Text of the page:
In this season of Easter, I have been reflecting upon the way God is breathing resurrection power into the lives of those who live in Senegal. It was awe-inspiring to live amongst our Senegalese brothers and sisters for two weeks; here are some of their stories.
The first is a couple. They are our hosts. Although Senegal is a completely open country for spreading the gospel, I will refrain from using their names because their history is so difficult. The husband was a brilliant military leader in his youth. He was invited to another nation to train troupes and stage a coupe against the reigning president. But after serving for a while, he realized that the troupes he was training were not just preparing for the coupe, but where killing civilians from rival people groups. He became disillusioned and wanted to leave, and met some Christians who likewise were realizing that this was not the way of the Lord. But you don’t just “quit” leading a rebel army. He was tortured. And only by the grace of God was he able to flee, with his wife and children to Senegal. There, he learned about the Lord, mostly through the faith of his believing wife, and now both of them lead the church.The wife is now a powerful teacher and preacher. Her husband is also a pastor now, and he speaks to the President of Senegal when matters concerning people of faith arise. God took the natural gifts that God had born in our host – gifts of charisma and an ability to lead people – and turned these gifts from training for violence to training up in the way of the Lord Jesus on a national level. That is the power of resurrection.
The second story is about a local village pastor. The work God is doing through him is a tangible manifestation of resurrection power. Pastor Malek lives in the bush, where most people live day-to-day. The land is extremely dry and with the exception of three months out of the year, it is difficult to cultivate plants. But Pastor Malek knows the Lord Jesus and has hope in difficult situations. He has started a farm to feed not only his wife and eight children, but to provide income for his village and for his church. Although he has to walk two miles to get to the garden and then carry buckets up the hill over and over again to water the plants, he is giving new hope to his people by showing that the land can produce. The Lord is enabling this pastor to live in the power of the resurrection in a tangible way, literally turning uninhabitable land into a paradise.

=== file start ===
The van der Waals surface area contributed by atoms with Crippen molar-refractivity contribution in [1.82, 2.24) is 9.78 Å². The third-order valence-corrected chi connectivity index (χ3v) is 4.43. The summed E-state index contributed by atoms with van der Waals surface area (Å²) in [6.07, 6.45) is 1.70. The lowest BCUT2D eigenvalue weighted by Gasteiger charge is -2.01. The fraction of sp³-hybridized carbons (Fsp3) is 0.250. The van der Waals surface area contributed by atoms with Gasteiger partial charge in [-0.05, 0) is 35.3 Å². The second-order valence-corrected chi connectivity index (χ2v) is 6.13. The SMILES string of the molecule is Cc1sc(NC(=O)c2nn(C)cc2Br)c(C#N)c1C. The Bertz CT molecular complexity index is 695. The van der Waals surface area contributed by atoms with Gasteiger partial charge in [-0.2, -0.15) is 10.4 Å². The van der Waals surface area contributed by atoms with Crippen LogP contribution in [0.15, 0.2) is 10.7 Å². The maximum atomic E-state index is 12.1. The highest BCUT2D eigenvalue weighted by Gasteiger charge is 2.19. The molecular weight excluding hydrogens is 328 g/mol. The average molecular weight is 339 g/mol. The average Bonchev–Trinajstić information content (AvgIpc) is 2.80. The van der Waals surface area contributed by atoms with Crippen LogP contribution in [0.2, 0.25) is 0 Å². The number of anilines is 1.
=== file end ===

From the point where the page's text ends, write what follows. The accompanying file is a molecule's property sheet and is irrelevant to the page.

Yet another place where we encountered God’s resurrection power in the life of His people was through the testimony of Suza. She is not from Senegal, but from the Congo. And she paid a large sum of money to a man who told her he would get her to France by boat if she could get herself to Senegal. We heard many, many stories of people like her, trying to escape impoverished situations in their home countries. Families putting all they had on the line for the sake of one family member making it to another country where there might be hope for work. But it is a rouse. When she arrived in Senegal, she knew no one. She did not speak the language. She had no family. She had no home. Nothing. If anyone has a right to be bitter and angry, to turn away from God, it’s Suza. But the church took her in. They pay her a very small salary for odd jobs And they allow her to take classes at the Theological Seminary where we were teaching. Suza is a woman of deep joy and passion. She said to me, “KJ, if that man had never deceived me, I would have never learned about the Lord. How can I be angry with him? The Lord will provide for me. I will find a way forward.” Suza has not experienced resurrection, newness of life, in a way that I am use to seeing it. She is still a poor woman, living day-to-day in a foreign land. And yet, she knows the power of resurrection.
I am so thankful for the opportunity to have met our brothers and sisters in Senegal and hope that their stories inspire you on this day as we remember Christ’s resurrection in this Easter Season.
By KJ Norris-Wilke, MDiv student at Pittsburgh Theological Seminary
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